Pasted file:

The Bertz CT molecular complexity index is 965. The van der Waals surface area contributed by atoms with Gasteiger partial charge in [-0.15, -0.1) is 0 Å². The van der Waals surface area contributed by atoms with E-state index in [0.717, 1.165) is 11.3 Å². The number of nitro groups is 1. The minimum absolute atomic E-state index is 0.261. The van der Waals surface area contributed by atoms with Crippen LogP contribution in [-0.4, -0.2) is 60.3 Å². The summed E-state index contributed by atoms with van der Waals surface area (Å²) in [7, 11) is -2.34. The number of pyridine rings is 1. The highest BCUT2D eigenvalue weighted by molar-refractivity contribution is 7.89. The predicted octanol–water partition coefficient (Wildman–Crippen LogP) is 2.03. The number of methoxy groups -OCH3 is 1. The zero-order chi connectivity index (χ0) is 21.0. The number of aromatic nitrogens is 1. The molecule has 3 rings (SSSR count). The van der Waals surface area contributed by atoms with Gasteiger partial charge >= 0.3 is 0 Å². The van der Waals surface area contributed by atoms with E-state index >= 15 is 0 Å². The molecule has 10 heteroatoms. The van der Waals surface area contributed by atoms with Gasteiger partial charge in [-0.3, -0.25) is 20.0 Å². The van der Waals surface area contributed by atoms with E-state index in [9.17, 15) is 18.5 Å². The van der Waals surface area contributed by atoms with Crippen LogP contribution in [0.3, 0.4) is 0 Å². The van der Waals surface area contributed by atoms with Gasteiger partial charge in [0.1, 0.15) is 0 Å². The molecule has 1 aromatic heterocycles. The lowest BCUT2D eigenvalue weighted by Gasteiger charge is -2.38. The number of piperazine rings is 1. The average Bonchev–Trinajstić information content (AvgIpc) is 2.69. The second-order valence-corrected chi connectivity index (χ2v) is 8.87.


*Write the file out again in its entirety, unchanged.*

The Bertz CT molecular complexity index is 965. The van der Waals surface area contributed by atoms with Gasteiger partial charge in [-0.15, -0.1) is 0 Å². The van der Waals surface area contributed by atoms with E-state index in [0.717, 1.165) is 11.3 Å². The number of nitro groups is 1. The minimum absolute atomic E-state index is 0.261. The van der Waals surface area contributed by atoms with Crippen LogP contribution in [-0.4, -0.2) is 60.3 Å². The summed E-state index contributed by atoms with van der Waals surface area (Å²) in [7, 11) is -2.34. The number of pyridine rings is 1. The highest BCUT2D eigenvalue weighted by molar-refractivity contribution is 7.89. The predicted octanol–water partition coefficient (Wildman–Crippen LogP) is 2.03. The number of methoxy groups -OCH3 is 1. The zero-order chi connectivity index (χ0) is 21.0. The number of aromatic nitrogens is 1. The molecule has 3 rings (SSSR count). The van der Waals surface area contributed by atoms with Gasteiger partial charge >= 0.3 is 0 Å². The van der Waals surface area contributed by atoms with E-state index >= 15 is 0 Å². The molecule has 10 heteroatoms. The van der Waals surface area contributed by atoms with Gasteiger partial charge in [-0.3, -0.25) is 20.0 Å². The van der Waals surface area contributed by atoms with E-state index in [9.17, 15) is 18.5 Å². The van der Waals surface area contributed by atoms with Crippen LogP contribution in [0.3, 0.4) is 0 Å². The van der Waals surface area contributed by atoms with Gasteiger partial charge in [0.1, 0.15) is 0 Å². The molecule has 1 aromatic heterocycles. The lowest BCUT2D eigenvalue weighted by Gasteiger charge is -2.38. The number of piperazine rings is 1. The average Bonchev–Trinajstić information content (AvgIpc) is 2.69. The second-order valence-corrected chi connectivity index (χ2v) is 8.87.